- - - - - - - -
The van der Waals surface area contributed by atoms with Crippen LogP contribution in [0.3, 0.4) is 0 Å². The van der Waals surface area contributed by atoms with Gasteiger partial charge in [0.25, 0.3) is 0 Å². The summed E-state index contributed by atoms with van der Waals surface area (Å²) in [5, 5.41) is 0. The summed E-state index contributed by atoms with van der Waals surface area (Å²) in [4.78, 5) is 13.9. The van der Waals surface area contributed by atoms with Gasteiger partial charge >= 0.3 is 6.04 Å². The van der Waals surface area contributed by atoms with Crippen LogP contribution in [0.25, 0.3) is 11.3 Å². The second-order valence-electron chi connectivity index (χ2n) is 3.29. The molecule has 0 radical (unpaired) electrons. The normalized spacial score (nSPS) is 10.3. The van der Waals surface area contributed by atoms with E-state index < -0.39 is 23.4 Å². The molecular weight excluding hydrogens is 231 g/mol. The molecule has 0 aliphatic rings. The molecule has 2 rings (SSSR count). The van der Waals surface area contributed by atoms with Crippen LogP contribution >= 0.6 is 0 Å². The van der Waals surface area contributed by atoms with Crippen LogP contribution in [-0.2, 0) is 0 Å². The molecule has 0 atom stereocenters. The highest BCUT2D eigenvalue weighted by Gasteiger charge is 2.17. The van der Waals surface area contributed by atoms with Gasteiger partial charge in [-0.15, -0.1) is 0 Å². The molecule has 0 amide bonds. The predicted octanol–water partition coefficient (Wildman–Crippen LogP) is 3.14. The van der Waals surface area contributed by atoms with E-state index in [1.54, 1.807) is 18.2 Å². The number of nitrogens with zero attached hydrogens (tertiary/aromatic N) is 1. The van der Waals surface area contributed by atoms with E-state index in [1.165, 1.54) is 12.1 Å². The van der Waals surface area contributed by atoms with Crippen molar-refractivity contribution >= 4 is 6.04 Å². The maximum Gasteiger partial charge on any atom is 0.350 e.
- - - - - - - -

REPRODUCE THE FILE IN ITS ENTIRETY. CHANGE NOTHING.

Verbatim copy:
The van der Waals surface area contributed by atoms with Crippen LogP contribution in [0.3, 0.4) is 0 Å². The van der Waals surface area contributed by atoms with Gasteiger partial charge in [0.25, 0.3) is 0 Å². The summed E-state index contributed by atoms with van der Waals surface area (Å²) in [5, 5.41) is 0. The summed E-state index contributed by atoms with van der Waals surface area (Å²) in [4.78, 5) is 13.9. The van der Waals surface area contributed by atoms with Gasteiger partial charge >= 0.3 is 6.04 Å². The van der Waals surface area contributed by atoms with Crippen LogP contribution in [0.25, 0.3) is 11.3 Å². The second-order valence-electron chi connectivity index (χ2n) is 3.29. The molecule has 0 radical (unpaired) electrons. The normalized spacial score (nSPS) is 10.3. The van der Waals surface area contributed by atoms with E-state index < -0.39 is 23.4 Å². The molecular weight excluding hydrogens is 231 g/mol. The molecule has 0 aliphatic rings. The molecule has 2 rings (SSSR count). The van der Waals surface area contributed by atoms with Crippen LogP contribution >= 0.6 is 0 Å². The van der Waals surface area contributed by atoms with Crippen LogP contribution in [-0.2, 0) is 0 Å². The molecule has 0 atom stereocenters. The highest BCUT2D eigenvalue weighted by Gasteiger charge is 2.17. The van der Waals surface area contributed by atoms with Gasteiger partial charge in [-0.15, -0.1) is 0 Å². The molecule has 0 amide bonds. The predicted octanol–water partition coefficient (Wildman–Crippen LogP) is 3.14. The van der Waals surface area contributed by atoms with E-state index in [1.54, 1.807) is 18.2 Å². The number of nitrogens with zero attached hydrogens (tertiary/aromatic N) is 1. The van der Waals surface area contributed by atoms with E-state index in [1.165, 1.54) is 12.1 Å². The van der Waals surface area contributed by atoms with Crippen molar-refractivity contribution >= 4 is 6.04 Å². The maximum Gasteiger partial charge on any atom is 0.350 e.